Ag, trade officials field calls to curb Mexican produce imports

By Ryan McCrimmon 08/13/2020 01:28 PM EDT

Florida lawmakers on Thursday stepped up their calls for the Trump administration to take trade actions against Mexico to stem seasonal produce imports that they say are crushing U.S. fruit and vegetable growers.

During a virtual hearing with agriculture and trade officials, they argued that producers in the Sunshine State are disadvantaged by cheaper imports of produce like blueberries primarily from Mexico. Rep. Darren Soto (D-Fla.) cited “government subsidies, cheap labor and suspect environmental practices” in Mexico that keep produce prices “artificially low.”

Key context: The meeting is the first of two hearings on the issue that the Trump administration promised to hold when officials were trying to secure votes in Congress for the USMCA, which replaced NAFTA. Southeastern lawmakers in particular were frustrated that the trade deal didn’t include protections against seasonal imports that are a top concern for growers in states like Florida and Georgia.

“Florida produce is in the direct crosshairs of these unfair trade practices,” Sen. Marco Rubio (R-Fla.) said. “They are in essence deliberately trying to put them out of business by heavily subsidizing the domestic industry in Mexico.”

Produce groups and their allies on Capitol Hill have long wanted the administration to bring an anti-dumping and countervailing duty case against Mexico. They pushed to include language in the USMCA that would allow such cases to be based on a specific region and on season price data — a departure from current trade standards, which require at least three years of annual data from a majority of the nationwide industry to prove injury.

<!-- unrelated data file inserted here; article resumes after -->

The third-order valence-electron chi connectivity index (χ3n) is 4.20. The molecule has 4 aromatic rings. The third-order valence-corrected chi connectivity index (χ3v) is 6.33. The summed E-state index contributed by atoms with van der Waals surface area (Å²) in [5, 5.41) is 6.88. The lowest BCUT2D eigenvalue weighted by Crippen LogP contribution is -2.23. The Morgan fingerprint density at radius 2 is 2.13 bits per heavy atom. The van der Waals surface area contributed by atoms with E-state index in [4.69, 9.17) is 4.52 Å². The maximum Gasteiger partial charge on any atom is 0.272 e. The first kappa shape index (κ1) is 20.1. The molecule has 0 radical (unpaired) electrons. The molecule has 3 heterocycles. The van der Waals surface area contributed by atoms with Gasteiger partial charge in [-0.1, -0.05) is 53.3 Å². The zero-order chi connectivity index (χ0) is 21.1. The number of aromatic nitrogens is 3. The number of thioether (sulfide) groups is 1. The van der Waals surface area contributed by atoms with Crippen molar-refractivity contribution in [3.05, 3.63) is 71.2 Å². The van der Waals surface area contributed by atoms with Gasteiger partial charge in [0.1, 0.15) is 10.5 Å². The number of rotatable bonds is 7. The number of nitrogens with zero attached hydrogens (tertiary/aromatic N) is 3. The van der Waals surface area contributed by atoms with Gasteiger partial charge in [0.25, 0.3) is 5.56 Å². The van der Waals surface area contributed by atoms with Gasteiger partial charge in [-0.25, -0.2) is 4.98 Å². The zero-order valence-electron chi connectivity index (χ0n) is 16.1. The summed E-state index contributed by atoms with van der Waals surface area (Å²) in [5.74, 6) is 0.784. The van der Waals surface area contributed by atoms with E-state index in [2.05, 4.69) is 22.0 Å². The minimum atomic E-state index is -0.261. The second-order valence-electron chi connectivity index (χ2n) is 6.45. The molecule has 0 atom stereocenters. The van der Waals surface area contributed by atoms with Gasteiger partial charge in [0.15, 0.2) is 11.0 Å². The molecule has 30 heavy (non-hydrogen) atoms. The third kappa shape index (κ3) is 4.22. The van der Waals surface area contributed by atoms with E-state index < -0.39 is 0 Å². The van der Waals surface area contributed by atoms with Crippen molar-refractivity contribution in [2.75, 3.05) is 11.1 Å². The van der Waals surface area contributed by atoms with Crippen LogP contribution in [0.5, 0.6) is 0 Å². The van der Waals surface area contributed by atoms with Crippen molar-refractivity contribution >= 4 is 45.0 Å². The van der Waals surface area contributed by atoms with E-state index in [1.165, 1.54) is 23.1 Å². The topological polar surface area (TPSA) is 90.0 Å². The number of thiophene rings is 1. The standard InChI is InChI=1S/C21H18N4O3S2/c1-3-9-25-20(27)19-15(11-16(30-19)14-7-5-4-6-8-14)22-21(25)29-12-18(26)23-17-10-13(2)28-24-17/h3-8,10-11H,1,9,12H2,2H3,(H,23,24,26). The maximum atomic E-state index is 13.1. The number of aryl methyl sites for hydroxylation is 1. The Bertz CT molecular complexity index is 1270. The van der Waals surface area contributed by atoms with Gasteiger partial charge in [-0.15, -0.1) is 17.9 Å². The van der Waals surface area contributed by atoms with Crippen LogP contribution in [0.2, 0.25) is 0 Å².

Florida Agriculture Commissioner Nikki Fried, a Democrat, said there’s a “dire need for this administration to take immediate action under existing trade authorities to stem the losses for our domestic seasonal produce industry.”

“With the USMCA now in full force, the clock is ticking,” she said, referencing the deal’s entry into force on July 1. The administration had promised to come up with a response to any trade distorting practices within two months after the USMCA took effect.

Domestic differences: Despite the bipartisan support among Florida lawmakers, Agriculture Secretary Sonny Perdue noted that regional disagreements within the produce industry effectively diminished the administration’s leverage in prior negotiations with Mexico.

“Unfortunately, there was not unanimity,” he said. “We’ve got to figure out where that difference is. Our Western colleagues differ on these opinions from our southeastern colleagues and growers.”

Western growers, many of whom have their own operations south of the border to source produce year- round, largely opposed efforts to include such trade protections in the USMCA.

Other corners of the industry have also opposed taking any actions to curb seasonal imports, including importers like the Fresh Produce Association of the Americas, an Arizona-based group that represents U.S.- owned distributors.

In written testimony, FPAA President Lance Jungmeyer said such action could create “a virtual monopoly on certain fruits and vegetables,” cost jobs in the Southwest and raise prices for U.S. consumers when domestic produce is out of season.

What’s next: U.S. Trade Representative Robert Lighthizer said he’s working with Perdue and Commerce Secretary Wilbur Ross to come up with a plan by Sept. 1. USTR will host a second hearing on the issue next Thursday at 9 a.m.

The primary question is what sort of action the White House might take to curb seasonal imports from Mexico or other suppliers. Such a move could also provide a political boost for President Donald Trump in the critical Sunshine State as he seeks reelection in November.

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